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Inspired by this question: How can I send images from a webcam using a Raspberry Pi?

The premise of the question is to use a Pi to send images from attached web cams to some point in the web. The ultimate goal of the OP is to create a self-driving car which is controlled or monitored (I think more the second) via an IoT platform in the web.

Why am I making a meta post of it?

After the last edit and the reopening of the question thereafter in strategically unfortunate time spans nine close votes have been cast, aged away, others have been cast, aged away and so forth. There were two leave open from the review queue as well. Nine close votes is quite a large amount of our close voter pool which led me to put the question on hold today.

However, in many other meta questions the IoT-ness or necessity of IoT use cases is mentioned for a question being on-topic. The OP does want to achieve something which seems very much like an IoT use case. It's just that he hasn't gotten quite to the point of having an IoT problem.

Either way the community apparently didn't feel strong enough to close the question without the help of hammering it shut.

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This is a poor question, and I think that is where the problems start. I think it's apparent from the edits to the question over time that we're not being asked something specific here, rather we're being asked to train someone in an area which they have limited understanding - something this platform is not designed for.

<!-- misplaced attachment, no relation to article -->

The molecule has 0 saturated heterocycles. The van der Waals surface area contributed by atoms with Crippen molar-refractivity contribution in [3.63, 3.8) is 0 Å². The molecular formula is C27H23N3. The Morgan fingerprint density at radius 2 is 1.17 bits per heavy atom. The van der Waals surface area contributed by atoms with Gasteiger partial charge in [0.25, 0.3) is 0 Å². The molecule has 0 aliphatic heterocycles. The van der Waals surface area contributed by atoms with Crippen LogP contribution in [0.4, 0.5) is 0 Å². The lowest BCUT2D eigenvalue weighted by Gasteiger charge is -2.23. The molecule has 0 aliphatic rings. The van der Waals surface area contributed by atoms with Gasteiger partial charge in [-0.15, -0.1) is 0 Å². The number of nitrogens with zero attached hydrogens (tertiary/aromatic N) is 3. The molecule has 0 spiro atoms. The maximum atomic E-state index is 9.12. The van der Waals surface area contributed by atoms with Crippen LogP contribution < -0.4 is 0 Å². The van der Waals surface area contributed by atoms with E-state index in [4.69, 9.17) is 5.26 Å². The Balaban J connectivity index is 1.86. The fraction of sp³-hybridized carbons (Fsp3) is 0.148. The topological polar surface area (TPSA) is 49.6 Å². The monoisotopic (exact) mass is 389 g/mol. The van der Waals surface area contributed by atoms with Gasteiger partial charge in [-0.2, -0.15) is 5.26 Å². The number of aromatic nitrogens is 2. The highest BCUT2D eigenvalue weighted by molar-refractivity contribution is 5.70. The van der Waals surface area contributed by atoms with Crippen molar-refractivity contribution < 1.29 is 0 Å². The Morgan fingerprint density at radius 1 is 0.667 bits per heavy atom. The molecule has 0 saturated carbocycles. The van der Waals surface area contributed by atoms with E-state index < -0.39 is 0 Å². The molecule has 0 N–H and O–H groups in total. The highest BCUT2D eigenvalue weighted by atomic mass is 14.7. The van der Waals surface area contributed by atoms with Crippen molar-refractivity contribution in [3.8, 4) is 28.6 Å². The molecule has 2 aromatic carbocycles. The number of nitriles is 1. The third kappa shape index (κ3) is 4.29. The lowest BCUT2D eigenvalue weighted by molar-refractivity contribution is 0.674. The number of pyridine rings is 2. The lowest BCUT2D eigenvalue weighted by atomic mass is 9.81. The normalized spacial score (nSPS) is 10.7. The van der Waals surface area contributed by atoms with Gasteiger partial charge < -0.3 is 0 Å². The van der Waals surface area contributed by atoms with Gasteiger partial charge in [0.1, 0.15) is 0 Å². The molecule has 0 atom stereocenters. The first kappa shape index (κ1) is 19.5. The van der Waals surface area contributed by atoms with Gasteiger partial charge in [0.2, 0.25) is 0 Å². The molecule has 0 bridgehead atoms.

What is being asked here (uploading webcam images) has been done many times, in many different ways. My 3D printer sends me PushBullet messages (using octoptrint). Security camera, astronomy, birdwatching, etc. applications have been written for the Pi since it gained a camera.

Whilst we might want to encourage people to innovate in the IoT space, we need to avoid the temptation to try and help people unless we've got something concrete to contribute. Poor quality questions damage the site (discouraging the more expert contributors), and lead to answers which won't help people in the future.

We can't realistically design whole systems for people - it's better to help them understand what they need to investigate to do the design themselves.

Just putting an IoT slant on a question doesn't make a poor question acceptable here. Maybe this particular question would have been better received on a R-Pi forum - at least one aimed at beginners, but it comes across as 'teach me the full stack, so I can go and build something cutting edge' which is clearly nonsense.

There could be questions generated from this project which are on-topic, but before deciding if the question is on-topic, we need to decide if it's too broad. This is a great example of a question which is both too broad, and not solely on-topic (by virtue of the overlap with generic software).

If it was about a subject that was usefully on topic, it would have been narrowed down and fixed by now. As it is, I think it needs to be closed.

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To address the question as asked more directly, consider these two questions:

  • if I ask about building an SMPS for a battery powered IoT device: